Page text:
Bug 4690

Summary: getopt_long "--arg=val" and "--arg val" are not the same for "optional_argument"
Product: glibc Reporter: David <david>
Component: manualAssignee: Roland McGrath <roland>
Severity: enhancement CC: aj, glibc-bugs
Priority: P2 Flags: fweimer: security-
Version: unspecified   
Target Milestone: ---   
Host: Target:
Build: Last reconfirmed:

Description David 2007-06-22 19:00:36 IST
When doing long opt processing, --arg=val and --arg val are interchangeable for
either no_argument or required_argument.  However when using optional_argument,
optarg is set only if the form --arg=val is used.  If the form --arg val is used
then the val is reported as an unknown argv option.

Granted that it may be a vague choice in determining that val is intended for
--arg vs. a value of it's own and therefore best left to the single form of
--arg=val, but all documentation related to getopt() and family refers to the
two forms being interchangeable.

I would like to request future releases of glibc document this in their online
manuals and man pages.

Thank you :)
Comment 1 Ulrich Drepper 2007-06-22 19:09:58 IST
That's how it has to be.  There will be no change.
Comment 2 David 2007-06-22 19:16:46 IST
It "has to be" undocumented?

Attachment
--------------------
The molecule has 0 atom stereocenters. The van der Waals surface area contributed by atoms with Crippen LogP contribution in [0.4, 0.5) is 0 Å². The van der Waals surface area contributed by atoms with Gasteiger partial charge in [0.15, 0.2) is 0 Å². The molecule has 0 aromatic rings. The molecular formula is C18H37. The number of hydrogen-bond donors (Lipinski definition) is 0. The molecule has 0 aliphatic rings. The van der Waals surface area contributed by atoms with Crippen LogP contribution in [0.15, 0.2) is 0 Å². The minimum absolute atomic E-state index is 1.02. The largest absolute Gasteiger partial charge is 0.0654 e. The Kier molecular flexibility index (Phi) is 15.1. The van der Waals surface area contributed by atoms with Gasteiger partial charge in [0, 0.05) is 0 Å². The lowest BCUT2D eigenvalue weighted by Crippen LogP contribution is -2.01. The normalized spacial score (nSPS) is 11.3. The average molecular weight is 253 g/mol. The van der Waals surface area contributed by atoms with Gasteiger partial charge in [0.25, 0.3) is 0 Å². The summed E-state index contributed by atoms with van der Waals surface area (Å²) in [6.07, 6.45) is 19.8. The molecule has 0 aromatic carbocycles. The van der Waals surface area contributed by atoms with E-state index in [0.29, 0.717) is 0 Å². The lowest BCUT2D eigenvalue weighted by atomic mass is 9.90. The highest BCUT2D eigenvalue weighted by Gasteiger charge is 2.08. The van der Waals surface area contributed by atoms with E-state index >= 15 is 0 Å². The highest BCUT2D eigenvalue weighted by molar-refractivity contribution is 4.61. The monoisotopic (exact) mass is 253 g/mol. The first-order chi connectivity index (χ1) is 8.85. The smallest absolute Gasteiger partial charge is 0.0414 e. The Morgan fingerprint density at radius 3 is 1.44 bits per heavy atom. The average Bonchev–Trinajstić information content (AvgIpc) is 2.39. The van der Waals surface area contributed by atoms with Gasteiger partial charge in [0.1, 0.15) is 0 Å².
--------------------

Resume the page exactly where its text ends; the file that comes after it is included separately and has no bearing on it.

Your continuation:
Perhaps you simply skimmed over this request.  Is it really a policy to not
document something?

It would be nice if the documentation stated that the two forms are
interchangeable except when using /optional_argument/ where --arg=val is the
only acceptable form because --arg val is entirely ambiguous.

It's a simple matter of correcting the documentation to reflect the actual
implementation in glibc.

Please reconsider adding this small note of distinction to the documentation.
Comment 3 Roland McGrath 2007-06-22 19:21:45 IST
Moving to manual
Comment 4 Jakub Jelinek 2007-07-02 15:38:55 IST
Can you cite where you saw the two forms are interchangeable?

E.g. man getopt:
A long option normally begins with `--' followed by the long option name.  If
the  option  has  a  required
argument,  it may be written directly after the long option name, separated by
`=', or as the next argument
(ie. separated by whitespace on the command line).  If the option has an 
optional  argument,  it  must  be
written  directly  after the long option name, separated by `=', if present (if
you add the `=' but nothing
behind it, it is interpreted as if no argument was present; this is a slight 
bug,  see  the  BUGS).
Comment 5 Andreas Jaeger 2012-04-08 09:51:04 IST
No reaction to Jakub's question for several years, thus closing it.

Feel free to reopen after providing the answer.
Comment 6 Jackie Rosen 2014-02-16 19:20:28 IST Comment hidden (spam)